My oldest is four, and I’m starting to think a little more about homeschooling options. Yes, it’s extremely early to think much about “real” school. Afterall, preschool is pretty easy. (well, unless you are crazy, like me, and are trying to create your own saints-based interactive curriculum from scratch. Yeah, this is nuts. Don’t do this!) Seriously, read at least a book or two every day, let kiddo help with whatever you are are doing, and talk CONSTANTLY about absolutely everything around you… “That’s a red light, stop. Tell me when it turns green so we can go. Good. Which way do you you think we will turn to get to the store? That way? Is that right or left? What are we buying at the store? Mmmm, what will we cook with that?…” And that’s preschool. Done.
Buuuuuttt… I’m a planner. So we’re already looking into different methods of homeschooling, and trying to envision which ones would and wouldn’t work with our family. Also, being both homeschool grads ourselves, my husband and I both have some experience to draw from, even though we’re not really there yet with our own family.
School at Home / Formal
The one method that I really don’t see fitting with our family is the formal, school at home. Where you set up a formal classroom, set specific school hours and assume the role of “teacher.” This just isn’t how learning happens in the family. A “school” is very important for an organization that is teaching many children, but it doesn’t make sense to use it in the home. You wouldn’t use farming methods developed for big ag in your backyard garden… So why use institutionalized teaching methods for your home? 😉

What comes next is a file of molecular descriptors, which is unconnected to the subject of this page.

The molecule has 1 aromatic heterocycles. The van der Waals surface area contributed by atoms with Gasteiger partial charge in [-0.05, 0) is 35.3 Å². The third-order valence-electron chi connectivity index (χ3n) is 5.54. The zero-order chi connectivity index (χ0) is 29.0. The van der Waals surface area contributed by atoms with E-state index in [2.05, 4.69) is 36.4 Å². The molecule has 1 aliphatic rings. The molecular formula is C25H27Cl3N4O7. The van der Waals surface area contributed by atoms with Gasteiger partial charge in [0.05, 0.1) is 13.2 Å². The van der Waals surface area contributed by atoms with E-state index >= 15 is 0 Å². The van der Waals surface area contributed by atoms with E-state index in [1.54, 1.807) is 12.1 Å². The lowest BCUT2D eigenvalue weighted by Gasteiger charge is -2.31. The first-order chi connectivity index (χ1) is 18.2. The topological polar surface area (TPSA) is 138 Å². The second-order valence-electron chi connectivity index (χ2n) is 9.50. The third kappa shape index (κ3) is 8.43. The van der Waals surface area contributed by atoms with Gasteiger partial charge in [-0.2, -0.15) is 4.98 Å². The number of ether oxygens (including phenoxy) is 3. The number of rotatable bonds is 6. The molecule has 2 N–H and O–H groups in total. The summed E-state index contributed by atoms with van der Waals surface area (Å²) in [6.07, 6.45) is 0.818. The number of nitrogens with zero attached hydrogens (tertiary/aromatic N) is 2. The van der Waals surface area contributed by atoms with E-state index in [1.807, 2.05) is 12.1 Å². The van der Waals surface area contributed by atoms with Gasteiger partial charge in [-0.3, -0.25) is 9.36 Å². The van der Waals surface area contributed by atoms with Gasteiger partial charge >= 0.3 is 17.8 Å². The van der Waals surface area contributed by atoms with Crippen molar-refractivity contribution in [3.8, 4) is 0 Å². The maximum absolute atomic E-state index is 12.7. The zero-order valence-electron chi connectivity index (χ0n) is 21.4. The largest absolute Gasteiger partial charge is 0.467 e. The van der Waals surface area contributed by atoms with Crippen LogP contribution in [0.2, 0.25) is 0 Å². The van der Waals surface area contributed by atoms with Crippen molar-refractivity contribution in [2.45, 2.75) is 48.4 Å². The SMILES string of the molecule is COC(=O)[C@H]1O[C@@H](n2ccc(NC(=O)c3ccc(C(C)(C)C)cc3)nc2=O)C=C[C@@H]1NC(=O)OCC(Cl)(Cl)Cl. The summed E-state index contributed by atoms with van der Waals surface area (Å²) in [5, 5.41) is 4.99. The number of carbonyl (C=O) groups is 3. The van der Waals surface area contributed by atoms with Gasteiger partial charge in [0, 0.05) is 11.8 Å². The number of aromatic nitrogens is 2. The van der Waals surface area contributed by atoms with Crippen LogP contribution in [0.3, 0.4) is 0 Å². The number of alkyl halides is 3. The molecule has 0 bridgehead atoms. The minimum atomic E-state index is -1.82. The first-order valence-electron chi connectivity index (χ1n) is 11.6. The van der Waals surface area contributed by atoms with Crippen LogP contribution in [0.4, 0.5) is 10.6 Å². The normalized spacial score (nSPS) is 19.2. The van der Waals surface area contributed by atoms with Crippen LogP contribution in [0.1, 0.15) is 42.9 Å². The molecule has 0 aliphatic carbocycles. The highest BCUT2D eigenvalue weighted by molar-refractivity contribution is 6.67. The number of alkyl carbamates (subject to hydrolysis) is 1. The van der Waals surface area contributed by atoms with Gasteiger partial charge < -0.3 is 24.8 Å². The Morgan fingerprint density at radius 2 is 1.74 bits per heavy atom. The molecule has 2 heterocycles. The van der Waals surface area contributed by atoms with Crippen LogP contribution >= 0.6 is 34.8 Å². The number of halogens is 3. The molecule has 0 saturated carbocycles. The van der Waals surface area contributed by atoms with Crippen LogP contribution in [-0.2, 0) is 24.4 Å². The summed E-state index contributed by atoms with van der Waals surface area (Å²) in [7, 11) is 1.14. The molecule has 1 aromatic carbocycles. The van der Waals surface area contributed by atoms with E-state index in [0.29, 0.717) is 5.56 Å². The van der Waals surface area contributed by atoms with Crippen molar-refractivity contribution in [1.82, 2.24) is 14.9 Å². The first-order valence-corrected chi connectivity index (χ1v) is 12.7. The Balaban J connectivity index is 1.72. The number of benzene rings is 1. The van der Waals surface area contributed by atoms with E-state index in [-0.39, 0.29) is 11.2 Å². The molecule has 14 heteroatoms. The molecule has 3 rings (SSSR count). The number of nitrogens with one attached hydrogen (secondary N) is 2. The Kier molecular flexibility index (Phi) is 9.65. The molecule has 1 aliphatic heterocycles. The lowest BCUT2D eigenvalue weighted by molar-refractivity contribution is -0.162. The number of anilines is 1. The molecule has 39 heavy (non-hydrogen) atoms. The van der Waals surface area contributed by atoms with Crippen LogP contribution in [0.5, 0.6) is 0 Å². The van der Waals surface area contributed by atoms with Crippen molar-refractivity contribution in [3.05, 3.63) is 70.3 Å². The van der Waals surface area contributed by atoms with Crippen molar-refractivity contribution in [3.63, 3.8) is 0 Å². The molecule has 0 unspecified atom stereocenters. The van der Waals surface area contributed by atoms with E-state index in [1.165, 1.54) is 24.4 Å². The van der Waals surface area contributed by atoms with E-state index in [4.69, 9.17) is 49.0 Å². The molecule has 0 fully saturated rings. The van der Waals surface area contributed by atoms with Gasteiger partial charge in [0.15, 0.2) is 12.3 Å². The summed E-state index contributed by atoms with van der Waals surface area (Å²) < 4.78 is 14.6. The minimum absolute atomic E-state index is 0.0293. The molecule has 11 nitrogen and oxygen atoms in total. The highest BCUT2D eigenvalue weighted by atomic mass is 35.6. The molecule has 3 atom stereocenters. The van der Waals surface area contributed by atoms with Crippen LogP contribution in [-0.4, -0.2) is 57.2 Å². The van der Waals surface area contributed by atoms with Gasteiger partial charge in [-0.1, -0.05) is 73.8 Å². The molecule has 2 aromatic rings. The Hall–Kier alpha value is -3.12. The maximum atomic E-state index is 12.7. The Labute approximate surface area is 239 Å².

Public School Curriculum
Many public school districts now have an option for homeschooling. Either online or using their physical materials, you can follow the same curriculum your child would be using in a public school.
There are several advantages to going this way. If you’re brand new to homeschooling and overwhelmed by the options, if your spouse is unsure about the decision to homeschool, or if you are worried about your child being “behind” if he re enters the public school, then this method can give you peace of mind.
This method is also usually free, as it is through public education.
The drawback is that the curriculum used by the public schools may be one of your reasons for homeschooling in the first place!
Giving you the same ease of planning as the public school method, purchasing a prepackaged curriculum in a box gives a little more flexibility in choosing your educational style. Usually, when you hear a homeschool mom saying that they are using “Classical Education” materials, that family uses a school-in-a-box service, such as Seton.
The disadvantage is that this can be one of the most expensive ways to homeschool.
The advantage is that most companies you can purchase a premade curriculum from also offer a correspondence service. They may grade tests and papers you send in, help you with evaluations and make adjustments as your family needs them. Their school advisors are there to talk you through rough patches and help you not feel alone.
This is one of the most popular methods for newbie homeschoolers.